}),
    cg.orthoAxis(coords, "x", font),
    cg.orthoAxis(coords, "y", font),
  ]);

Wait, don’t run away! It looks ugly, but there’s a method to this madness. Let’s see if we can patch this up. First off, the axes are right at the edge of the canvas. To address this, we can adjust our scales so that there’s some padding in the range. Let’s add 24 pixels of padding to the left and bottom of our plot, and 16 pixels to the top and right:

  xscale.range = [24, viewport.width - 16];
  yscale.range = [24, viewport.height - 16];

Okay, we can at least see our axes now. There’s still issues, though. The labels for the x-axis are in an inconvenient place. We can adjust that with the labelSide option, which takes a 1 or -1 to indicate which side of the axis we want to place the labels.

  cg.render(coords, viewport, [
    cg.lineStrip(xs, ys, {
      colors: [1, 0, 0, 1],
      widths: 2,
    }),
    cg.orthoAxis(coords, "x", font, { labelSide: 1 }),
    cg.orthoAxis(coords, "y", font),
  ]);

Better! The y-axis tick density is a little low though. Let’s give ourself a little more padding on the left and change the tickStep parameter to something more dense than the default of one:

  xscale.range = [40, viewport.width - 16];

  cg.render(coords, viewport, [
    cg.lineStrip(xs, ys, {
      colors: [1, 0, 0, 1],
      widths: 2,
    }),
    cg.orthoAxis(coords, "x", font, { labelSide: 1 }),
    cg.orthoAxis(coords, "y", font, { tickStep: 0.25 }),
  ]);

Hmm. The format of the numbers on the y-axis is inconsistent. Let’s provide a function to the labelFormatter parameter to clean that up:

  cg.render(coords, viewport, [
    cg.lineStrip(xs, ys, {
      colors: [1, 0, 0, 1],
      widths: 2,
    }),
    cg.orthoAxis(coords, "x", font, { labelSide: 1 }),
    cg.orthoAxis(coords, "y", font, {
      tickStep: 0.25,
      labelFormatter: (n: number) => n.toFixed(2),
    }),
  ]);

The way the end of the x-axis hangs off the last tick isn’t particularly appealing. Let’s fix that:

  cg.render(coords, viewport, [
    cg.lineStrip(xs, ys, {
      colors: [1, 0, 0, 1],
      widths: 2,
    }),
    cg.orthoAxis(coords, "x", font, {
      labelSide: 1,
      tickStep: 0.25 * Math.PI,
      labelFormatter: (n: number) => n.toFixed(2),
    }),
    cg.orthoAxis(coords, "y", font, {
      tickStep: 0.25,
      labelFormatter: (n: number) => n.toFixed(2),
    }),
  ]);

Think the default ticks are a little meh? We can adjust those too:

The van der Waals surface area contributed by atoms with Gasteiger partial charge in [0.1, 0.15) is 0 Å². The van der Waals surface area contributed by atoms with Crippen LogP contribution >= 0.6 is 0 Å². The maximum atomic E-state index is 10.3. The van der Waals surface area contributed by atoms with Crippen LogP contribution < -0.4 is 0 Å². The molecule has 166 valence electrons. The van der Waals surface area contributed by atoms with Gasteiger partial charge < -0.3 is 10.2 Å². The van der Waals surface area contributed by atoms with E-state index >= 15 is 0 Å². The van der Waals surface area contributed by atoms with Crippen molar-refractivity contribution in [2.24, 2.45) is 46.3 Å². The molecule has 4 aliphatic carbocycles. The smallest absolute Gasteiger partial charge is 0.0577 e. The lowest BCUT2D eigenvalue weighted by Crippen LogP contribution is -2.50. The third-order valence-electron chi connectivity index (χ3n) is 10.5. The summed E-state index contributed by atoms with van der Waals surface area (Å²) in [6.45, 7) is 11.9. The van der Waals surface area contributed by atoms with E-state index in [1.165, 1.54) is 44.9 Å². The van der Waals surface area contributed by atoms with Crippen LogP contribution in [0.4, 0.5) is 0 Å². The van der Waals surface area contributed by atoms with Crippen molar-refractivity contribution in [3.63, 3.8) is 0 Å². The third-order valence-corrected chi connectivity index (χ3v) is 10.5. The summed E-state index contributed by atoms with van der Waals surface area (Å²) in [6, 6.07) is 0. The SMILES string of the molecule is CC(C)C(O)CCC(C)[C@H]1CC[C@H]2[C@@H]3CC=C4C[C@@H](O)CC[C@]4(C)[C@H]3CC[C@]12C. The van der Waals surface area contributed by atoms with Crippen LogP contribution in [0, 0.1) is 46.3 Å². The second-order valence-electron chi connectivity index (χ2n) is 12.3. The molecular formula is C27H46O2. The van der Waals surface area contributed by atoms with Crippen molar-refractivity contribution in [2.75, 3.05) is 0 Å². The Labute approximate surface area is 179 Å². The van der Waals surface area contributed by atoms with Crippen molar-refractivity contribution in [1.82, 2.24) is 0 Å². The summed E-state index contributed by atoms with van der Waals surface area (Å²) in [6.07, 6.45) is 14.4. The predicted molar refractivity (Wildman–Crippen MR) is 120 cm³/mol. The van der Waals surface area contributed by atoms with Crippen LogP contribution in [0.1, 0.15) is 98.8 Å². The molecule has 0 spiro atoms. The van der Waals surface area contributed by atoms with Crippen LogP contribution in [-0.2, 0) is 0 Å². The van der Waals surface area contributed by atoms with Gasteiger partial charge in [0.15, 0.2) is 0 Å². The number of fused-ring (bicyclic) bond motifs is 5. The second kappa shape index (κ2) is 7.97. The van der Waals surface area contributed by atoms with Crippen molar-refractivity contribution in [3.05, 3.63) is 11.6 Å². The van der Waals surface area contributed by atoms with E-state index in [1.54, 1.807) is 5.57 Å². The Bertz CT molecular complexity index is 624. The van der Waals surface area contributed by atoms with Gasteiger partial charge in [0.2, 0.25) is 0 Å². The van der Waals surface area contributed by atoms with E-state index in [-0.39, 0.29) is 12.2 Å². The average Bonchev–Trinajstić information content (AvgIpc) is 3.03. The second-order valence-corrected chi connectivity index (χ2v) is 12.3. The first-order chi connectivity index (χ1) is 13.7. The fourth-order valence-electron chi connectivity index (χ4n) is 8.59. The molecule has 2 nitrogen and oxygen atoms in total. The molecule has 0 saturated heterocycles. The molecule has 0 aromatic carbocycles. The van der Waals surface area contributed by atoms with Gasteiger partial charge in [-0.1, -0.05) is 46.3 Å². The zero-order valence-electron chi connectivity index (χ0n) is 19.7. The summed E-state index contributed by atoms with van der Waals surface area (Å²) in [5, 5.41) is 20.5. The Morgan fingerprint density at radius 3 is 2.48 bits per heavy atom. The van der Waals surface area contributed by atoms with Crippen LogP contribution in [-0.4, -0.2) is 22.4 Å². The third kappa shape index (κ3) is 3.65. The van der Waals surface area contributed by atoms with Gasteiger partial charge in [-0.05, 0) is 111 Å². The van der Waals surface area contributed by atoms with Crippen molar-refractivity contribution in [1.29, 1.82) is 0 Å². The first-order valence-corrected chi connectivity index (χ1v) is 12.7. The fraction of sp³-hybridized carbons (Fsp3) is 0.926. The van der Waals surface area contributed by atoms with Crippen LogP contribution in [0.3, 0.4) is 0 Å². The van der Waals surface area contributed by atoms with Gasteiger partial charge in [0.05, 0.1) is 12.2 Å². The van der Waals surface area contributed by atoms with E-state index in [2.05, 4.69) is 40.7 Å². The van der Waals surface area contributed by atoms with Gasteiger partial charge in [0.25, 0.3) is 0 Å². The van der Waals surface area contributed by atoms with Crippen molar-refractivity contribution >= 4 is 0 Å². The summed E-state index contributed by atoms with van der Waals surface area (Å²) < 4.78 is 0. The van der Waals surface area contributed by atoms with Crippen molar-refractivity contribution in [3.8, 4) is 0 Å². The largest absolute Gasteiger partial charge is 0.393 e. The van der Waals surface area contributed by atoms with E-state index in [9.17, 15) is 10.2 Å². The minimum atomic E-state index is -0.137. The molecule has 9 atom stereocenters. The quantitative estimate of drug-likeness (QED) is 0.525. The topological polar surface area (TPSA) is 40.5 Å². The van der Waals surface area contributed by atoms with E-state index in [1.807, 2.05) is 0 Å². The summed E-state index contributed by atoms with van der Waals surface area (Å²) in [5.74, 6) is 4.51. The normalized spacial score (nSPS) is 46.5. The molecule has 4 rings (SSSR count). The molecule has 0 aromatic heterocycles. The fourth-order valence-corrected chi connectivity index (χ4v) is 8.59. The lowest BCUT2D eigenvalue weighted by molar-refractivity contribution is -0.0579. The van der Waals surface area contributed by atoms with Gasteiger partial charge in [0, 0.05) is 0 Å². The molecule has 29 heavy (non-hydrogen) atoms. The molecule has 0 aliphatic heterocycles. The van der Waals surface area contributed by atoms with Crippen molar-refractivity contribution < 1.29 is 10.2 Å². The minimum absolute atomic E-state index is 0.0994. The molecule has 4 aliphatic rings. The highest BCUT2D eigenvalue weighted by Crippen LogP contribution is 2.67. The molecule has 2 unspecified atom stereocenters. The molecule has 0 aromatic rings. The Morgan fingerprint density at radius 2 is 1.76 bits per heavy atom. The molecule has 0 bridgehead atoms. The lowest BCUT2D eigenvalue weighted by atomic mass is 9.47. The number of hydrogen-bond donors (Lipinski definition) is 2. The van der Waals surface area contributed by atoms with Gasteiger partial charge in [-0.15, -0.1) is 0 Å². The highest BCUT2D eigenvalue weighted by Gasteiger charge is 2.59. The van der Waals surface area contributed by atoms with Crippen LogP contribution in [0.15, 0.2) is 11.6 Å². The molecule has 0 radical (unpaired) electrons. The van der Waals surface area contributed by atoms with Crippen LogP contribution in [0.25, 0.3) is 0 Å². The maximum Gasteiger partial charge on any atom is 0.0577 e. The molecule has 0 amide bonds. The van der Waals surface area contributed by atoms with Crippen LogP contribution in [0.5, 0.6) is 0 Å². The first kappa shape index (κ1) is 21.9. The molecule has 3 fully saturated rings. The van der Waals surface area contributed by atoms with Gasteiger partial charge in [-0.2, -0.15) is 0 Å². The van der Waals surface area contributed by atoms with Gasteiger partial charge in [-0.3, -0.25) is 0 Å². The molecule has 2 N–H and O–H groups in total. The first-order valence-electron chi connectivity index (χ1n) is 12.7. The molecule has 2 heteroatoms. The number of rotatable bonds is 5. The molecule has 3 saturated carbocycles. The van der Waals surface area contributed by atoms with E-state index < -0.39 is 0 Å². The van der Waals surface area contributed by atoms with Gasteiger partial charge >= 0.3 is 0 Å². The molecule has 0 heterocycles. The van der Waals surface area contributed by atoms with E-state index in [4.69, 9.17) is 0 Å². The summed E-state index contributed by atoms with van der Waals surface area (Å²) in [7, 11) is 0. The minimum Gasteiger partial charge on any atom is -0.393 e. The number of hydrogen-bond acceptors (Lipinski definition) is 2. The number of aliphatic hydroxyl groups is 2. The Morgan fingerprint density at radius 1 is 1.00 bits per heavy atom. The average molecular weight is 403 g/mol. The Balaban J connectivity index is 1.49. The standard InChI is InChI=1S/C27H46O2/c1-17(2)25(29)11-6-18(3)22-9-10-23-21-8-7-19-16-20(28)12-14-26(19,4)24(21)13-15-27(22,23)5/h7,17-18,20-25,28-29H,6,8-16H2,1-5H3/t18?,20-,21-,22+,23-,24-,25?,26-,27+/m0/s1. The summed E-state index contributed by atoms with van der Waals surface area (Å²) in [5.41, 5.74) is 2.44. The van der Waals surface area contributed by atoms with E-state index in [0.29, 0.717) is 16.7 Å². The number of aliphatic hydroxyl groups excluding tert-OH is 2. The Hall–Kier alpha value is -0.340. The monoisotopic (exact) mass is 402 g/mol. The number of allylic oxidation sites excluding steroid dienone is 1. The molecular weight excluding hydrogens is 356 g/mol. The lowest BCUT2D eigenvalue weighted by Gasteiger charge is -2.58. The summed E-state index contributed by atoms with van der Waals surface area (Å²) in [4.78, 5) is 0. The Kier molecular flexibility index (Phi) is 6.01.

cg.render(coords, viewport, [
    cg.lineStrip(xs, ys, {
      colors: [1, 0, 0, 1],
      widths: 2,
    }),
    cg.orthoAxis(coords, "x", font, {
      labelSide: 1,
      tickStep: 0.25 * Math.PI,
      tickLength: 5,
      tickOffset: -2,
      labelFormatter: (n: number) => n.toFixed(2),
    }),
    cg.orthoAxis(coords, "y", font, {
      tickStep: 0.25,
      tickLength: 5,
      tickOffset: 2,
      labelFormatter: (n: number) => n.toFixed(2),
    }),
  ]);

There are a lot more ways to configure axes. Take a look at the OrthoAxis and Axis API documentation for more details, or keep reading, we’ll hit more use cases below!

Semi-Log Plot

A semilogarithmic plot is one in which one axis uses a log scale and the other a linear scale. Let’s take a look at how we’d do that in CandyGraph.

We’ll start with our data. We’ll make our x-scale linear and our y-scale logarithmic, so we’ll make our y-coordinates span multiple orders of magnitude and our x-coordinates we’ll keep between zero and one:

  const xs = [];
  const ys = [];
  for (let x = 0; x <= 1; x += 0.00001) {
    const y = 100000 * x;
    xs.push(x);
    ys.push(y);
  }

Then we’ll set up our scales. The x-scale should be linear and have a domain of 0 to 1:

  const xscale = cg.scale.linear([0, 1], [40, viewport.width - 16]);

The y-scale should be logarighmic. Here we’ll use a base of 10 and a domain of 1 to 100000:

  const yscale = cg.scale.log(10, [1, 100000], [24, viewport.height - 16]);

Then we’ll create our coordinate system, grab the default font, clear the canvas, and render our data with axes:

  const coords = cg.coordinate.cartesian(xscale, yscale);
  const font = await cg.defaultFont;

  cg.clear([1, 1, 1, 1]);

  cg.render(coords, viewport, [